·       Rapid weight loss

·       Recurring fever or profuse night sweats

·       Extreme and unexplained fatigue or tiredness

·       Prolonged swelling of the lymph glands in the armpits, groin, or neck

·       Diarrhea that lasts for more than a week

·       Sores of the mouth, anus, or genitals

·       Pneumonia

·       Red, brown, pink, or purplish blotches on or under the skin or inside the mouth, nose, or eyelids

·       Memory loss, depression, and other neurologic disorders

Hepatitis C

Following an initial hepatitis C (or HCV) infection, approximately 80% of people do not exhibit any symptoms. Those who are acutely symptomatic may show:

·       Fever

·       Fatigue

·       Decreased appetite

·       Nausea

·       Vomiting

·       Abdominal pain

·       Dark urine

·       Pale feces

·       Joint pain

·       Jaundice

Syphilis (Primary Stage)

A syphilis sore called a chancre can show where the infection entered the body. They are usually firm, round, painless, or sometimes open and wet. There is often only one sore, but there may be more.

Sores can appear on the vulva, vagina, anus, penis, scrotum, and rarely, the lips or mouth. They can also be found in hard-to-see places such as inside the vagina or under a foreskin.

The sores are incredibly contagious and can easily pass the infection to other people during sex.

Chancres are easy to mistake for an ingrown hair, pimple, or harmless bump. As they are often not painful – they can be easy to miss.

Syphilis (Secondary stage)

This stage can include rashes on the palms of the hands, soles of the feet, or other body parts. This rash is hard to see and usually doesn’t itch. There may be flu-like symptoms such as:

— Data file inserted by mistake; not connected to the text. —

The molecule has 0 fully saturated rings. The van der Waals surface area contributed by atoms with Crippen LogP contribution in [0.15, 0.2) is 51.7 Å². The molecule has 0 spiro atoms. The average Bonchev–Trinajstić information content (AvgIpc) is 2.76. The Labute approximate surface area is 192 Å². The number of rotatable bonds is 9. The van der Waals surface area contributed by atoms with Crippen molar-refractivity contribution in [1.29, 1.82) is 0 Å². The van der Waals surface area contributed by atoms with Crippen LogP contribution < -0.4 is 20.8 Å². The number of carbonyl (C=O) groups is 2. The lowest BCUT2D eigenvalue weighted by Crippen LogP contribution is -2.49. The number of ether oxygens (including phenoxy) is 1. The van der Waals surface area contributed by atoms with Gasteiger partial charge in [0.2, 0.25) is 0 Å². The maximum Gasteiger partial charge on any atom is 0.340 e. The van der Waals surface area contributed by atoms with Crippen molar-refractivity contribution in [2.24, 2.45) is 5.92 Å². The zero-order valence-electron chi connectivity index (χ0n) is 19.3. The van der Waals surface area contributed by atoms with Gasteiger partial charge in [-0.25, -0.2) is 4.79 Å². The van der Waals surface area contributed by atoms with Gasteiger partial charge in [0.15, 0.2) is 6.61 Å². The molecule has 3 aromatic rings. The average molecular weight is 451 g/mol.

·       Fever

·       Fatigue

·       Sore throat

·       Swollen glands

·       Muscle aches (including headaches)

These symptoms can last 2 to 6 weeks at a time and may come and go for up to 2 years. Symptoms may go away with or without treatment, but treatment is necessary to rid the disease and prevent it from moving into dangerous later stages.

Syphilis (Late Stage)

This stage causes serious health problems, and if treated late, it will still treat the disease and stop future damage but will not reverse previous damage from this stage. The symptoms include:

·       Tumors

·       Blindness

·       Paralysis

·       Damage to the nervous system, brain, and other organs

·       Possibly leading to death

The complications from this stage can happen 10-20 years after someone is first infected.


This infection does not always have symptoms. Or they can be so mild they go unnoticed or are mistaken for something else.

Gonorrhea can lead to serious complications, including fertility, if left untreated. Some symptoms which often show up within a week of being infected include:

·       Burning during urination

·       Abnormal discharge from the vagina that may be yellowish or bloody

·       Bleeding between periods

If the anus is infected, either through anal sex or wiping after the bathroom, the symptoms can include:

·       Itching in and around the anus

·       Discharge from the anus

·       Pain during defecation


For women, the symptoms include:

·       An abnormal vaginal discharge

·       A burning sensation when peeing

For men

·       A discharge from the penis

·       Burning sensation when peeing

·       Pain and swelling in one or both testicles (although less common

Any gender can also get chlamydia in the rectum, and those symptoms include:

·       Rectal pain